3-Week Series: Double Blessing

Sermons

Summary: 1. Trust the Lord to comfort you. 2. Ask the Lord for more commitment to His cause. 3. Ask the Lord for the courage to do the right thing. 4. Do whatever you can to help. 5. Trust the Lord to take care of you.

When Things Are Out of Our Control

The Book of Acts - Part 81

Acts 23:6-35 (Read vs. 6-11)

Sermon by Rick Crandall

Grayson Baptist Church - May 3, 2015

BACKGROUND:

*Here in Acts 23, Paul was in Jerusalem, in spite of many warnings from the Holy Spirit not to go there. John Phillips gave this good explanation of why Paul was so determined to go:

-"Paul knew that he was in for a rough time in Jerusalem, because the Holy Spirit had told him so plainly. God gave added confirmation in place after place. Paul would be arrested and afflicted if he went to Jerusalem. He knew it in his innermost soul. He knew it from God. But he was determined to go.

*Paul had done much harm to the Jerusalem church in his unconverted days, had made so many widows, so many orphans, so many beggars. Now he had a chance to relieve the sufferings and hardships of the poor saints in Jerusalem with a generous gift collected from the churches he had planted in the Gentile world.

*Paul felt he had an obligation to go. He longed to see, with his own eyes, some of the damage repaired, and the Holy Spirit respected that. He allowed Paul to go. But God left Paul in no doubt as to what he could expect." (1)

*Paul had been in the city less than 2 weeks when a violent mob rose up against him. Acts 21:30-36 tells us:

30. . . All the city was disturbed; and the people ran together, seized Paul, and dragged him out of the temple; and immediately the doors were shut.

31. Now as they were seeking to kill him, news came to the commander of the garrison that all Jerusalem was in an uproar.

32. He immediately took soldiers and centurions, and ran down to them. And when they saw the commander and the soldiers, they stopped beating Paul.

33. Then the commander came near and took him, and commanded him to be bound with two chains; and he asked who he was and what he had done.

34. And some among the multitude cried one thing and some another. And when he could not ascertain the truth because of the tumult, he commanded him to be taken into the barracks.

35. And when he reached the stairs, he had to be carried by the soldiers because of the violence of the mob.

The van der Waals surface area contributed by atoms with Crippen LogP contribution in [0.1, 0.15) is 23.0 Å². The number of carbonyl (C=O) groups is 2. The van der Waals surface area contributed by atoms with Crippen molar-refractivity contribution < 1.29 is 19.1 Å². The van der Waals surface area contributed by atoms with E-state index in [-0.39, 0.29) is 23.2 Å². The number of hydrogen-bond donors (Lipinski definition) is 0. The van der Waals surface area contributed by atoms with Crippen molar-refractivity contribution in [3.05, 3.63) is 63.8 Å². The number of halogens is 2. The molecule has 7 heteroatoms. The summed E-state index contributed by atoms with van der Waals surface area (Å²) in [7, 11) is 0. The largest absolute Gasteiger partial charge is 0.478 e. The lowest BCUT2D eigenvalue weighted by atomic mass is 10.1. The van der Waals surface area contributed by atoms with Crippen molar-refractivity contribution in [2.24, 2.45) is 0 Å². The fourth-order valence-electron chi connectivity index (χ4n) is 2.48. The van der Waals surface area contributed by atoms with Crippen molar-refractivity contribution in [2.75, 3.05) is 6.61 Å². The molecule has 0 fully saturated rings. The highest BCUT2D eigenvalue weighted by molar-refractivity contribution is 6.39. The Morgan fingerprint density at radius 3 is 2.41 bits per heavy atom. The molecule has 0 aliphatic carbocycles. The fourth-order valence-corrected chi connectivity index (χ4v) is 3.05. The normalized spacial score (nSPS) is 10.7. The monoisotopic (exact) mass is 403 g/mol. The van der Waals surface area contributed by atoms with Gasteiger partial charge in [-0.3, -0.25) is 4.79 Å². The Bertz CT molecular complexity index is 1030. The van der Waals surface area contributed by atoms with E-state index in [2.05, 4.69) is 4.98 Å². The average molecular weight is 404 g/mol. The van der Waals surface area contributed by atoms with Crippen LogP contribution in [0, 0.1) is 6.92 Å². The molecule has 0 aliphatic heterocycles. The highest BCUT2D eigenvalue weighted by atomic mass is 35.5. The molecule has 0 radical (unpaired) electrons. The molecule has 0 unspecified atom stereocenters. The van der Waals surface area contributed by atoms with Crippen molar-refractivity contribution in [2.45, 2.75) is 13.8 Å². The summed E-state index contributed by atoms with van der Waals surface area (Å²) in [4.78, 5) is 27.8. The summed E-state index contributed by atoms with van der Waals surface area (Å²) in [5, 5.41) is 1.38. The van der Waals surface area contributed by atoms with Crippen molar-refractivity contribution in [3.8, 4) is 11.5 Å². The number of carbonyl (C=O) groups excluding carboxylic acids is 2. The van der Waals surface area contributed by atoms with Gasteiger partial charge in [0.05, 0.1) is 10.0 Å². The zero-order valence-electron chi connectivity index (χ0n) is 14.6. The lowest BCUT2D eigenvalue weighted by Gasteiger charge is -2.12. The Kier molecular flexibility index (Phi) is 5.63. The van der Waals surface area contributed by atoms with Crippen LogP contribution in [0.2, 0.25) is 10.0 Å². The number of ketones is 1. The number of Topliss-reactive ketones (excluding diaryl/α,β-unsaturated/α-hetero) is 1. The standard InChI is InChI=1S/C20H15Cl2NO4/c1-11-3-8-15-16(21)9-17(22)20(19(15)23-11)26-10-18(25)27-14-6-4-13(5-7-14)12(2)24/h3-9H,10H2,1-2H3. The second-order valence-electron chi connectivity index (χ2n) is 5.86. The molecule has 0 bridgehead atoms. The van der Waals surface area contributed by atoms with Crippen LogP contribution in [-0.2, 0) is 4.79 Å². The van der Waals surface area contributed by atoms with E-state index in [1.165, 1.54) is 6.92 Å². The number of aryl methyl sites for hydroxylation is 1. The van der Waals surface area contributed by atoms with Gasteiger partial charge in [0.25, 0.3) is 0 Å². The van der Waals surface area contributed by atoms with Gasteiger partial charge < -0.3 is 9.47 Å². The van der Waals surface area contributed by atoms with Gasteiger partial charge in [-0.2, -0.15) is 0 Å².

36. For the multitude of the people followed after, crying out, "Away with him!''

*From that time on in the Book of Acts, Paul was under both the protection and the custody of Roman soldiers. And as they reached the steps leading up to the Roman fortress, Paul asked the commander for permission to speak to the crowd. In Acts 22, He was allowed to speak, and Paul began to give his Christian testimony.

*There was such a violent reaction that Paul was taken into the barracks, and he was almost scourged, but when the soldiers found out that Paul was a Roman citizen, they were terrified. They were terrified, because it was highly illegal to scourge an uncondemned Roman citizen.

*Acts 22:30 tells us that the next day, because the chief captain wanted to know for certain why Paul was accused by the Jews, "he released him from his bonds, and commanded the chief priests and all their council to appear, and brought Paul down and set him before them."

*Here in Acts 23, Paul was still before the High Council of the Jews. With all of this background in mind, let's begin by reading Acts 23:6-11, thinking about what to do when things are out of our control.

MESSAGE:

*When we are young, we like to think that we are in control, and this illusion can last far into our adult years. But time has a way of clearing up that misunderstanding! Over time, we are bound to find out that we are not in control.

*In fact, some of our greatest sorrow comes in those times when we are helpless to change the situation. Oh, if we could only fix it, -- but we can’t. That’s the kind of situation Paul was in here. And here God's Word shows us what to do when things are out of our control.

1. First, trust the Lord to comfort you.

*The Lord gave great comfort to Paul in vs. 11: "But the following night the Lord stood by him and said, 'Be of good cheer, Paul; for as you have testified for Me in Jerusalem, so you must also bear witness at Rome.'''

*What assurance, what encouragement, what comfort! The Lord comforted Paul and He will surely comfort us.

[1] But we have to let God comfort us in His time.

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